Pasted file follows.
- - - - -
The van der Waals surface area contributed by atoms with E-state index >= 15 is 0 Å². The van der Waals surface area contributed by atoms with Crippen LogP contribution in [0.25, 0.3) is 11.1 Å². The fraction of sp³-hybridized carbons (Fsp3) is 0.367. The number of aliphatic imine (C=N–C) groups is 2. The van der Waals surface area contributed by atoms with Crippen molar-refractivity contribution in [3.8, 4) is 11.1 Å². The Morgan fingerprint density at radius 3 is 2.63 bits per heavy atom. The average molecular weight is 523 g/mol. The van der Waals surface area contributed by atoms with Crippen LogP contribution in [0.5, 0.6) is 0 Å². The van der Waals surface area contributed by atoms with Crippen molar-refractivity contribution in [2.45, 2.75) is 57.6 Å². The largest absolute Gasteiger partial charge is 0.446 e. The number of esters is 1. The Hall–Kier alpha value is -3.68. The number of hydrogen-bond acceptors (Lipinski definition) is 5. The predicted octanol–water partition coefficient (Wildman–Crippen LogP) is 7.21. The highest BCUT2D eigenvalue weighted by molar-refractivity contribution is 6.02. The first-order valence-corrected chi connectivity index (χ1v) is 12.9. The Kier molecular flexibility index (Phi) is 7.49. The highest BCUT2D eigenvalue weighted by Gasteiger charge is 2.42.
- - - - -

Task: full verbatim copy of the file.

The van der Waals surface area contributed by atoms with E-state index >= 15 is 0 Å². The van der Waals surface area contributed by atoms with Crippen LogP contribution in [0.25, 0.3) is 11.1 Å². The fraction of sp³-hybridized carbons (Fsp3) is 0.367. The number of aliphatic imine (C=N–C) groups is 2. The van der Waals surface area contributed by atoms with Crippen molar-refractivity contribution in [3.8, 4) is 11.1 Å². The Morgan fingerprint density at radius 3 is 2.63 bits per heavy atom. The average molecular weight is 523 g/mol. The van der Waals surface area contributed by atoms with Crippen LogP contribution in [0.5, 0.6) is 0 Å². The van der Waals surface area contributed by atoms with Crippen molar-refractivity contribution in [2.45, 2.75) is 57.6 Å². The largest absolute Gasteiger partial charge is 0.446 e. The number of esters is 1. The Hall–Kier alpha value is -3.68. The number of hydrogen-bond acceptors (Lipinski definition) is 5. The predicted octanol–water partition coefficient (Wildman–Crippen LogP) is 7.21. The highest BCUT2D eigenvalue weighted by molar-refractivity contribution is 6.02. The first-order valence-corrected chi connectivity index (χ1v) is 12.9. The Kier molecular flexibility index (Phi) is 7.49. The highest BCUT2D eigenvalue weighted by Gasteiger charge is 2.42.